In addition to the classic red globe and dainty pink French breakfast varieties, I find the daikon has the greatest versatility. Long and slender, like a snowy cousin to carrots and parsnips, it has a mild flavor and is fabulous when chopped roughly and sauteed or stir-fried, providing a crunch similar to water chestnuts.
It's also the surprising star of a number of cocktails. Sonoma, Calif., mixologist Scott Beattie pickles daikon like kimchi, and serves it with gin and strong ginger beer. (I've been warned to pickle any radish with caution. The scent can become rather funky, even sulfurous, if left in a closed container for too long. New York-based Japanese cocktail expert Gen Yamamoto grates daikon until pulpy, and pairs it with barley shochu (a popular Japanese ultradistilled clear spirit made from a variety of grains and starches). I tried muddling thin coins of daikon, and found it a wonderfully earthy companion to green tea and ginger, shaken in a cocktail shaker with ice and strained into a V-shaped martini glass.
About The Author
Kara Newman is a New York-based writer and fiery foods enthusiast. She is the spirits columnist for Chile Pepper magazine, and her articles on food, wine and spirits appear in a variety of national publications. Her most recent book is Spice & Ice: 60 Tongue-Tingling Cocktails. Learn more at the Spice & Ice blog.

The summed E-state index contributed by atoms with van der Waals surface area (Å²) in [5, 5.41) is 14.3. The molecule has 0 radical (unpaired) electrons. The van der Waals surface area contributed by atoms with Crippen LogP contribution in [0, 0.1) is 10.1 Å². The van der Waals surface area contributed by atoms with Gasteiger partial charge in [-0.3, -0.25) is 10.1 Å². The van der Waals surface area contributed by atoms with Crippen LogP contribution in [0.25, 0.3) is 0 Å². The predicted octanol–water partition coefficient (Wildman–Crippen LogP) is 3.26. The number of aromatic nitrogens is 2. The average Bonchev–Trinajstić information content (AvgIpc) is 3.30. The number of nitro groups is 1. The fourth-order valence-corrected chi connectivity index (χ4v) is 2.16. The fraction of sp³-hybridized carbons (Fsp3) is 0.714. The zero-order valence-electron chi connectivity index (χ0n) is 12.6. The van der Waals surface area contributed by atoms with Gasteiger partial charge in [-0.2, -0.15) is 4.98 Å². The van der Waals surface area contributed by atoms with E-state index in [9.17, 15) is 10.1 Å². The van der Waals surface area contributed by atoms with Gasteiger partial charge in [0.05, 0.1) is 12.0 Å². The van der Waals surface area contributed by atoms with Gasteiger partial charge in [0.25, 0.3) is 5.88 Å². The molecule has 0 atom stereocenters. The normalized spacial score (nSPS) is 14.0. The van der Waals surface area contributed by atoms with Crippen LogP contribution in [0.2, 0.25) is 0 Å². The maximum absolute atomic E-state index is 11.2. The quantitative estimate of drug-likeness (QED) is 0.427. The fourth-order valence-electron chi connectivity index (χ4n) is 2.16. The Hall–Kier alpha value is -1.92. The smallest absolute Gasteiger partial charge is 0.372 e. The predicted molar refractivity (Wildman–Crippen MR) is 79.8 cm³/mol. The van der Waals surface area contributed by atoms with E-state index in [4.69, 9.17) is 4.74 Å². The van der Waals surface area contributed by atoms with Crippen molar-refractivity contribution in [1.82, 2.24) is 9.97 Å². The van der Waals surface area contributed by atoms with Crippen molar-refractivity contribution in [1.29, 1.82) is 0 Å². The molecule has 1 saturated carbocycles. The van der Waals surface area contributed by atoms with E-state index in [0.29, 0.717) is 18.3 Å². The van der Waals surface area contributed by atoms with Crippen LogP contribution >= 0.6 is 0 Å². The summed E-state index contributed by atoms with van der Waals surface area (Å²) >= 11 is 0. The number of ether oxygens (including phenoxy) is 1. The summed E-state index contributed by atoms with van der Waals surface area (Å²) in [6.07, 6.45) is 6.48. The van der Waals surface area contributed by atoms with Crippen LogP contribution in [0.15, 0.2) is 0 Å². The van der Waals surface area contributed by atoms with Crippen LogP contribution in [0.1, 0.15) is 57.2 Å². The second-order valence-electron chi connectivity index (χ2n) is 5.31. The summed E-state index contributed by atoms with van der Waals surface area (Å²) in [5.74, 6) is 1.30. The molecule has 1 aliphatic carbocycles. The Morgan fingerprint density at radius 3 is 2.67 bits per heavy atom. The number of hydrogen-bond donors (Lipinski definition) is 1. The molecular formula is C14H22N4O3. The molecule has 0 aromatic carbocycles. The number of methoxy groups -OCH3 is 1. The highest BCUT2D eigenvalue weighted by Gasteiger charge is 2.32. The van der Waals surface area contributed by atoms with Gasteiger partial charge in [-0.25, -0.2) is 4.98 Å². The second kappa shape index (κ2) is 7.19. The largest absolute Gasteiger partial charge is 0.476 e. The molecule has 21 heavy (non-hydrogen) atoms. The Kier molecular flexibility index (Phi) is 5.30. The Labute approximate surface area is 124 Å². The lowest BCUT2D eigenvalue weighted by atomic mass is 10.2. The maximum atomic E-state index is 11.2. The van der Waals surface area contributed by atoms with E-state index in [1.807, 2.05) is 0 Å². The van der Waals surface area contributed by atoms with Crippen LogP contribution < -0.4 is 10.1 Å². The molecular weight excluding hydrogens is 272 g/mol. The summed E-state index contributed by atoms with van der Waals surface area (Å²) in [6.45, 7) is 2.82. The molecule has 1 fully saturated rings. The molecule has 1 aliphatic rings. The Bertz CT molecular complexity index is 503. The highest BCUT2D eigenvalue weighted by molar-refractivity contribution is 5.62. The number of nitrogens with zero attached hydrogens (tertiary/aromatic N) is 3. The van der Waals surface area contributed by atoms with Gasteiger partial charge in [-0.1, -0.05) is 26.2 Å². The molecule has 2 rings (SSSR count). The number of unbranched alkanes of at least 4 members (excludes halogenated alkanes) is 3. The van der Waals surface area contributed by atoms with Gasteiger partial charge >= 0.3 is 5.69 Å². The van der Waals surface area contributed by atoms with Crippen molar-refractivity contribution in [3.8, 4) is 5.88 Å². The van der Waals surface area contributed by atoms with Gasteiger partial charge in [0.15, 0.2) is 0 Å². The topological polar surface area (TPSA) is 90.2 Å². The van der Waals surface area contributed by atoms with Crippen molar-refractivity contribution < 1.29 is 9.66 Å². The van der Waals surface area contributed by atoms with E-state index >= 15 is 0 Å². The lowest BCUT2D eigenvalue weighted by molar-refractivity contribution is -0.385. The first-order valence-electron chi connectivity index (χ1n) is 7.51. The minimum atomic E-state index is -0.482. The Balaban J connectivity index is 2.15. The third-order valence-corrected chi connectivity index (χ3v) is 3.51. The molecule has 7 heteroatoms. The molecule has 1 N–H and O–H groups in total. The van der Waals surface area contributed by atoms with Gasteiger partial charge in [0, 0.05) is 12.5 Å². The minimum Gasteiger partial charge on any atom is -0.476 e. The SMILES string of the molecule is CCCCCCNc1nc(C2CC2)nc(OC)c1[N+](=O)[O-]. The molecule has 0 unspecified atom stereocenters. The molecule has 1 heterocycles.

Many radishes look plain from the outside but, once cut, show vivid colors and patterns. The peacock-showy watermelon radish, for example, is green on the outside and a lush, deep, hot pink inside. Thanks to the exotic coloring and mild, almost sweet taste, this one is a chef favorite, sliced translucently thin and used to dress up salads or as a refreshing bed for grilled meats.
While many radishes, such as the classic red globe, black and daikon varieties, are readily available in many supermarkets, specialty varieties may require a trip to a local farmer's market. French breakfast and watermelon radishes are among those grown by smaller farms — but they are worth seeking out for the wider array of flavors, colors and shapes.